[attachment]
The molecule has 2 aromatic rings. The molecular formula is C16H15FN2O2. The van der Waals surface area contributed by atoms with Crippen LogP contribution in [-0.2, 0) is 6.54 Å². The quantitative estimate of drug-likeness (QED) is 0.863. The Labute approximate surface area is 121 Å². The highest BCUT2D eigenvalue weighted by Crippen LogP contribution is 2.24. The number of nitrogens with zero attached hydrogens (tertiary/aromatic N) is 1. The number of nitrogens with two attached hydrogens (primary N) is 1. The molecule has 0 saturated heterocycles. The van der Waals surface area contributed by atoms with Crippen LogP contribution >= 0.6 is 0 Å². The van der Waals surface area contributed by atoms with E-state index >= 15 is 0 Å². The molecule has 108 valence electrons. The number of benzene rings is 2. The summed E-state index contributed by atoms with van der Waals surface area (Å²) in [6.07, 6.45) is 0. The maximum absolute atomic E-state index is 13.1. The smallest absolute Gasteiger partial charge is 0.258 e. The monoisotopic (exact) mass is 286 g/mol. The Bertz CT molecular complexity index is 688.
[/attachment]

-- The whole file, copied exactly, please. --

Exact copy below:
The molecule has 2 aromatic rings. The molecular formula is C16H15FN2O2. The van der Waals surface area contributed by atoms with Crippen LogP contribution in [-0.2, 0) is 6.54 Å². The quantitative estimate of drug-likeness (QED) is 0.863. The Labute approximate surface area is 121 Å². The highest BCUT2D eigenvalue weighted by Crippen LogP contribution is 2.24. The number of nitrogens with zero attached hydrogens (tertiary/aromatic N) is 1. The number of nitrogens with two attached hydrogens (primary N) is 1. The molecule has 0 saturated heterocycles. The van der Waals surface area contributed by atoms with Crippen LogP contribution >= 0.6 is 0 Å². The van der Waals surface area contributed by atoms with E-state index >= 15 is 0 Å². The molecule has 108 valence electrons. The number of benzene rings is 2. The summed E-state index contributed by atoms with van der Waals surface area (Å²) in [6.07, 6.45) is 0. The maximum absolute atomic E-state index is 13.1. The smallest absolute Gasteiger partial charge is 0.258 e. The monoisotopic (exact) mass is 286 g/mol. The Bertz CT molecular complexity index is 688.